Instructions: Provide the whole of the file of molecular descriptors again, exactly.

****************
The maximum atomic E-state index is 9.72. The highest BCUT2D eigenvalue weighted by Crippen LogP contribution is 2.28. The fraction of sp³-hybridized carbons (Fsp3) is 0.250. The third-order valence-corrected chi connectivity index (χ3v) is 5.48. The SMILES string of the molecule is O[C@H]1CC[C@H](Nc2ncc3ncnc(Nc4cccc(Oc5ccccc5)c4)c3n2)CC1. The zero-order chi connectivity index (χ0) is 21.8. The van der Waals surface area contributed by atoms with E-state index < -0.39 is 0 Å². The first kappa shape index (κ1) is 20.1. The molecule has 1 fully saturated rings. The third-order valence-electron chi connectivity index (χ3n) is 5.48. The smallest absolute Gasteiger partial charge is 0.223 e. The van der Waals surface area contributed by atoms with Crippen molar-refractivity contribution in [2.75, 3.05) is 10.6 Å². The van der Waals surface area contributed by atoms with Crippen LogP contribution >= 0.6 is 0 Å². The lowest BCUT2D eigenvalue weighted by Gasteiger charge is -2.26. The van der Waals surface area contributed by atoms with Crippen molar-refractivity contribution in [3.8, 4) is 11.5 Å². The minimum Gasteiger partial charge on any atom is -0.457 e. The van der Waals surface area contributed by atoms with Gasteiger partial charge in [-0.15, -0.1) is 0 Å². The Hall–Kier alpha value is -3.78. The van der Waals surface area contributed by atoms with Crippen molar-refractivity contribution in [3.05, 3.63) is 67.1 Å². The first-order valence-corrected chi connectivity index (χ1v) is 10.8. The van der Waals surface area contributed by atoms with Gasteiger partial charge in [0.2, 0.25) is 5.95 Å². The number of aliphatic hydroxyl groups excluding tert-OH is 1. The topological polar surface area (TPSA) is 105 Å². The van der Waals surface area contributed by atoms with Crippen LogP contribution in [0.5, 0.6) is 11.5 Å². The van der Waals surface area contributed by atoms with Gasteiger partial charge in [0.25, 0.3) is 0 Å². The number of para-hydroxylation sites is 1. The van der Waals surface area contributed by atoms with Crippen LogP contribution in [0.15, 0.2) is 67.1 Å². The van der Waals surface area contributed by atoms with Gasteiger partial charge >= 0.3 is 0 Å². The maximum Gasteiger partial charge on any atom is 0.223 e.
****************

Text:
The maximum atomic E-state index is 9.72. The highest BCUT2D eigenvalue weighted by Crippen LogP contribution is 2.28. The fraction of sp³-hybridized carbons (Fsp3) is 0.250. The third-order valence-corrected chi connectivity index (χ3v) is 5.48. The SMILES string of the molecule is O[C@H]1CC[C@H](Nc2ncc3ncnc(Nc4cccc(Oc5ccccc5)c4)c3n2)CC1. The zero-order chi connectivity index (χ0) is 21.8. The van der Waals surface area contributed by atoms with E-state index < -0.39 is 0 Å². The first kappa shape index (κ1) is 20.1. The molecule has 1 fully saturated rings. The third-order valence-electron chi connectivity index (χ3n) is 5.48. The smallest absolute Gasteiger partial charge is 0.223 e. The van der Waals surface area contributed by atoms with Crippen molar-refractivity contribution in [2.75, 3.05) is 10.6 Å². The van der Waals surface area contributed by atoms with Crippen LogP contribution >= 0.6 is 0 Å². The lowest BCUT2D eigenvalue weighted by Gasteiger charge is -2.26. The van der Waals surface area contributed by atoms with Crippen molar-refractivity contribution in [3.8, 4) is 11.5 Å². The minimum Gasteiger partial charge on any atom is -0.457 e. The van der Waals surface area contributed by atoms with Gasteiger partial charge in [-0.15, -0.1) is 0 Å². The Hall–Kier alpha value is -3.78. The van der Waals surface area contributed by atoms with Crippen molar-refractivity contribution in [3.05, 3.63) is 67.1 Å². The first-order valence-corrected chi connectivity index (χ1v) is 10.8. The van der Waals surface area contributed by atoms with Gasteiger partial charge in [0.2, 0.25) is 5.95 Å². The number of aliphatic hydroxyl groups excluding tert-OH is 1. The topological polar surface area (TPSA) is 105 Å². The van der Waals surface area contributed by atoms with Crippen LogP contribution in [0.5, 0.6) is 11.5 Å². The van der Waals surface area contributed by atoms with Gasteiger partial charge in [0.25, 0.3) is 0 Å². The number of para-hydroxylation sites is 1. The van der Waals surface area contributed by atoms with Crippen LogP contribution in [0.15, 0.2) is 67.1 Å². The van der Waals surface area contributed by atoms with Gasteiger partial charge >= 0.3 is 0 Å². The maximum Gasteiger partial charge on any atom is 0.223 e.